It's a dream Robert Hazard has often, a variation on his company's long-running ad campaign: There's the sound of a zipper opening a suitcase. Then out pops President Bush, singing to European TV viewers about the ads of travel to America.
Marketing is everything in the travel and lodging industry, Mr. Hazard is convinced. By emphasizing marketing, he and his longtime business associate, Gerald Petitt, say they've built the largest hotel chain in the world. Holiday Inns? No, Choice Hotels International of Silver Spring.
"Don't get us wrong, we're not hotel operators," explains the ebullient Mr. Petitt, 44. "If you get tied down worrying about the width of wallpaper you're going to put up in the room, you can't worry about sales. Our expertise is in marketing and reservations -- the franchise side of the business."
Throughout the United States, hotel operators are fretting about sagging occupancy levels and an excess of rooms. But the two top executives at Choice, formerly Quality International, see opportunities in hard times. Independent hotel proprietors anxious about their companies are good prospects to join a franchise chain, they've discovered. Franchising cuts operating costs through a combined reservation system and fills empty rooms through mass marketing, they argue.
"The problem isn't too many rooms, it's too few guests," shrieks the flamboyant Mr. Hazard, 55, who emphasizes his points with arms shaking in the air like the prongs of a pitchfork. In the gospel according to Hazard and Petitt, mega-chains are built on the basis of TV commercials like Choice's celebrated "suitcase" campaign, and on back room economies of scale.
Since they joined the 339-hotel Quality chain -- a subsidiary of nursing home giant Manor Care Inc. -- in 1980, the two men have built it into an empire of 2,425 hotels. That makes it the largest corporate hotel chain in the world in terms of the number of properties.
(Holiday Corp. has more rooms but fewer hotels. Best Western, a non-profit membership association based in Phoenix, has more actual hotel members in a loose federation, but many industry authorities do not consider it a bona fide chain. "It's an odd kind of fish," says Carlo Wolff, associate editor of Lodging Hospitality magazine. Best Western itself compares its relationship with its members to the American Automobile Association's ties with its recommended mechanics.)
Working in what they consider the most promising segment of the business, budget hotels, Mr. Hazard and Mr. Petitt have built two chains from scratch: Sleep Inns and Comfort Inns. They've renovated the old Quality chain, kicking out owners who didn't meet standards. They've slowly expanded their upper-end Clarion Hotel & Resorts brand, becoming the first franchiser of country inns and historic properties through what they call Clarion Carriage House Inns.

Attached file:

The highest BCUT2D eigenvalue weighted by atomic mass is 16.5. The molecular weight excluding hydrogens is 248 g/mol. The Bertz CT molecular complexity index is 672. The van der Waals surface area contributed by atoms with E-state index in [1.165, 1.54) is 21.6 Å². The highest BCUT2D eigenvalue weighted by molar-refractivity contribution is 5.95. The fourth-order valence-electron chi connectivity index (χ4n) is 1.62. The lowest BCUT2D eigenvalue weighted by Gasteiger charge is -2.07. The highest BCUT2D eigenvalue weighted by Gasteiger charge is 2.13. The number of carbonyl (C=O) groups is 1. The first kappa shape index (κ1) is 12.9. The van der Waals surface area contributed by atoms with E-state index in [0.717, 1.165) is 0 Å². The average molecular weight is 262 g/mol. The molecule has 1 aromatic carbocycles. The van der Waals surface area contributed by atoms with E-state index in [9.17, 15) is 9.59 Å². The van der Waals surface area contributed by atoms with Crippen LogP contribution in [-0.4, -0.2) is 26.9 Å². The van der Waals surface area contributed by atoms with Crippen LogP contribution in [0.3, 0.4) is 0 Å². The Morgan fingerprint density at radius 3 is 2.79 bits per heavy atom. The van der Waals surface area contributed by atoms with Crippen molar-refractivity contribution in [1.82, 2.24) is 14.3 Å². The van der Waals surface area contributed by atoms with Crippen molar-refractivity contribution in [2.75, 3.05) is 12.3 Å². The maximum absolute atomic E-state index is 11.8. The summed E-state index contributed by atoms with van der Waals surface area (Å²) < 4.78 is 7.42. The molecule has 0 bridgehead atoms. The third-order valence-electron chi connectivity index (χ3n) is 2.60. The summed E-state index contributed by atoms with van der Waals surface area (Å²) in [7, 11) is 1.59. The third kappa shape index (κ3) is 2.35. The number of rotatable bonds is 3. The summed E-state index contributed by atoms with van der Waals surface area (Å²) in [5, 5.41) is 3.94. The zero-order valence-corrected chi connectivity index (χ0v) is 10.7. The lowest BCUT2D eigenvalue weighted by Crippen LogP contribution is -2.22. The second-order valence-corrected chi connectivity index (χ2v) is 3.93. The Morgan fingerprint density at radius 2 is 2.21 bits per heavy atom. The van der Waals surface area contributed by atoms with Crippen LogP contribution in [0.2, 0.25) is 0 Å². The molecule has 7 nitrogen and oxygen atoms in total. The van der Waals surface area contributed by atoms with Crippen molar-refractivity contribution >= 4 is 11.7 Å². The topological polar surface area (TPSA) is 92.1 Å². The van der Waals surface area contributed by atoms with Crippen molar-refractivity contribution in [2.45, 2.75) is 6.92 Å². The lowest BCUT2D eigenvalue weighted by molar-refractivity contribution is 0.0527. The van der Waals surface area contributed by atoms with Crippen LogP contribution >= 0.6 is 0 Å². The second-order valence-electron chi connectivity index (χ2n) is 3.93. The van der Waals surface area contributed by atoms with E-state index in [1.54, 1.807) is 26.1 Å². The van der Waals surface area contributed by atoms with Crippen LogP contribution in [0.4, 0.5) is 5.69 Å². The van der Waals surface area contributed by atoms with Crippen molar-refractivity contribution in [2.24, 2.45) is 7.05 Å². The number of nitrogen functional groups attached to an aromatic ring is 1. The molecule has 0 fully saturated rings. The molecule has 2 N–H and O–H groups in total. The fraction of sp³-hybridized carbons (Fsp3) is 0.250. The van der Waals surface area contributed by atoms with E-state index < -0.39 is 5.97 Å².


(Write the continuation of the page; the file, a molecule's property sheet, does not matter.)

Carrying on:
The rapid expansion program has been bolstered by an aggressive acquisition campaign. This summer, Choice spent a total of $75 million to pick up franchising rights to three chains: Econo Lodge, Friendship Inns and Rodeway Inns. In so doing, it added 850 hotels, nearly doubling the number of properties under franchise.
Despite a hotel room glut in the United States, worries about recession and severe problems in hotel finance, the two men vow their chain will grow to a million guest rooms in 10 years, up from the current 231,625 rooms.
"We're riding the wave of consolidation," says Mr. Hazard, chairman and chief executive officer of Choice.
Choice is now franchiser to seven hotel brands and is more likely to expand rather than reduce the number of names in its arsenal, says Mr. Petitt. Known in the industry as leaders in the trend toward "market segmentation," he and Mr. Hazard argue that each brand can serve its own niche. They scoff at critics who wonder whether Choice is confusing its customers.
"Just as Frito-Lay has a lot of different potato chips, Procter & Gamble has a lot of different soaps and General Motors has a lot of different cars, we have a number of hotel brands. It's not a problem," says Mr. Petitt, the hotel chain's president.
Known within the company as "the Bob and Gerry show," the two men had worked together for a dozen years at three other companies before joining Quality -- each taking a 10 percent stake in Manor Care's hotel subsidiary.
Their different temperaments make them a sort of "odd couple," according to colleagues. They characterize Mr. Hazard as a workaholic and marketing visionary whose intensity is channeled the more level-headed Mr. Petitt, an engineer and operations guru.
"Hazard runs a million miles a minute, and everybody kind of looks at Gerry as the Rock of Gibraltar, the point of reason -- which makes for a really good combination," says Lynn O'Rourke Hayes, a vice president at Choice Hotels.